A recently discovered piece of Android malware called GhostCtrl apparently evolved from the well-known OmniRAT tool for desktop platforms and has the ability to steal or delete a wide variety of user and device data.
GhostCtrl has an interesting pedigree and history. The backdoor is connected to a data-stealing worm known as Retadup that was detected infecting several hospitals in Israel last month. GhostCtrl also appears to be based on the code of OmniRAT, a commercially available remote administration tool that works on Windows, Linux, and OS X, and has an Android component, as well. There a number of cracked versions of OmniRAT circulating, and researchers at Trend Micro said there’s a reference to OmniRAT in the GhostCtrl code. Like many malicious apps, this backdoor pretends to be a legitimate Android app and once installed it gets to work taking over the target device.
“The malware masquerades as a legitimate or popular app that uses the names App, MMS, whatsapp, and even Pokemon GO. When the app is launched, it base64-decodes a string from the resource file and writes it down, which is actually the malicious Android Application Package (APK),” Lenart Bermejo, Jordan Pan, and Cedric Pernet of Trend Micro said in an analysis of GhostCtrl.
“The malicious APK, after dynamically clicked by a wrapper APK, will ask the user to install it. Avoiding it is very tricky: even if the user cancels the “ask for install page” prompt, the message will still pop up immediately. The malicious APK doesn’t have an icon. Once installed, a wrapper APK will launch a service that would let the main, malicious APK run in the background.”
The GhostCtrl malware communicates with its command and control server using an encrypted connection and it can execute a wide variety of commands. Among the actions the malware can take are controlling with WiFi state on the device, listing the files in the current directory, deleting arbitrary files, uploading files to the C2 server, sending arbitrary text messages to specified numbers, and deleting the browser history on the phone.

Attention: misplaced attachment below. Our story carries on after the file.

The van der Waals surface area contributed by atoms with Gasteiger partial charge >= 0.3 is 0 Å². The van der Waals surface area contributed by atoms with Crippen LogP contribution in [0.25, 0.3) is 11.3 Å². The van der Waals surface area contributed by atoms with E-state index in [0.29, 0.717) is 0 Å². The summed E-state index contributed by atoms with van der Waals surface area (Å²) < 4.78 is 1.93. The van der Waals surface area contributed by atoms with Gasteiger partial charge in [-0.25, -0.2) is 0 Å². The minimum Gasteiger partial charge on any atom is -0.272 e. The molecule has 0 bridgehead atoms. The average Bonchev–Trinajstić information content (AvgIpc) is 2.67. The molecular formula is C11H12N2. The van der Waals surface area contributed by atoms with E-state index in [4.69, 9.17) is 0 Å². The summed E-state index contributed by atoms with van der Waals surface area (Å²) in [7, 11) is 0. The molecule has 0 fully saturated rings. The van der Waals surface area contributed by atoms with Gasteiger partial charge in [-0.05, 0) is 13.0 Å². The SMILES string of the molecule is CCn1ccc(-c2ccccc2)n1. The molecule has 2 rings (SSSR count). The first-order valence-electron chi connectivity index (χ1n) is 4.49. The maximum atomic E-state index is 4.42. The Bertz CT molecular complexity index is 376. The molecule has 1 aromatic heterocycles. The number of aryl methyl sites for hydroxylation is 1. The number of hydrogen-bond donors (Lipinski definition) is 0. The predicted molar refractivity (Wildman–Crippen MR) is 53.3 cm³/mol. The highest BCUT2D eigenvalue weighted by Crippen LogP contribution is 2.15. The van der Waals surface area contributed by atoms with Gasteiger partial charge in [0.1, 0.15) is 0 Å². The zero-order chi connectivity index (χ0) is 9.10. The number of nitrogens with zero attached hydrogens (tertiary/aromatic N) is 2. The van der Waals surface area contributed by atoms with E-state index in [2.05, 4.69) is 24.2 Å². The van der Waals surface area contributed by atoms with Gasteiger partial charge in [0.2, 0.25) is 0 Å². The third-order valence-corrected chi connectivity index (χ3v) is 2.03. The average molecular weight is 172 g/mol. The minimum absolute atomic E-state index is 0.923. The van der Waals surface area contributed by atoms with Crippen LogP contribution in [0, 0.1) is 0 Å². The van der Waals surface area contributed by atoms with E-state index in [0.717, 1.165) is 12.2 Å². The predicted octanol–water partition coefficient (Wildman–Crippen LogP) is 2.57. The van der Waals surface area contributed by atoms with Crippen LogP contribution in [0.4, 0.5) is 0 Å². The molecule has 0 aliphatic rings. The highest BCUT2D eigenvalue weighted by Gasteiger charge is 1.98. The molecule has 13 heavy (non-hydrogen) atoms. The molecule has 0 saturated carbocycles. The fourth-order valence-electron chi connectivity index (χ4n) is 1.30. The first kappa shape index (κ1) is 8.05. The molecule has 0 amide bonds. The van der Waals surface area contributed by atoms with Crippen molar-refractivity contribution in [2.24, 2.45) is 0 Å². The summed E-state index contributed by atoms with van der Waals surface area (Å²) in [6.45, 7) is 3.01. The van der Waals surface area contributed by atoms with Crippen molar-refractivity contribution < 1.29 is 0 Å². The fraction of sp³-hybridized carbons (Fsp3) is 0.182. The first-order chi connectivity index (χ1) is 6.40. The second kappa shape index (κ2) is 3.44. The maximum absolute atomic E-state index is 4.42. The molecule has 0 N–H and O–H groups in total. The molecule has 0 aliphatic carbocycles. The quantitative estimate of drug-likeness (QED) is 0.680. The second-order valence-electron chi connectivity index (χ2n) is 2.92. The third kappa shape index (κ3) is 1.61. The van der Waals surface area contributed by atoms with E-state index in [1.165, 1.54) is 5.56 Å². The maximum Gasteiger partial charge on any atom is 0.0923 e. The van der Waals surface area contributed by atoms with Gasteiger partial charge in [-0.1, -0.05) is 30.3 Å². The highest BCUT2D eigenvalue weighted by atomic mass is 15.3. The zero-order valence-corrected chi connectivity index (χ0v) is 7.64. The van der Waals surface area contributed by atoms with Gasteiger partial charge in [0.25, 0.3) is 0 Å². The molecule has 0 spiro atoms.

“Another unique C&C command is an integer-type command, which is responsible for stealing the device’s data. Different kinds of sensitive—and to cybercriminals, valuable—information will be collected and uploaded, including call logs, SMS records, contacts, phone numbers, SIM serial number, location, and browser bookmarks,” the researchers said.
“The data GhostCtrl steals is extensive, compared to other Android info-stealers. Besides the aforementioned information types, GhostCtrl can also pilfer information like Android OS version, username, Wi-Fi, battery, Bluetooth, and audio states, UiMode, sensor, data from camera, browser, and searches, service processes, activity information, and wallpaper.”
GhostCtrl also has the ability to record voice and other audio from the infected device and upload it to the C2 server, and there is a ransomware component to some version of the malware, as well.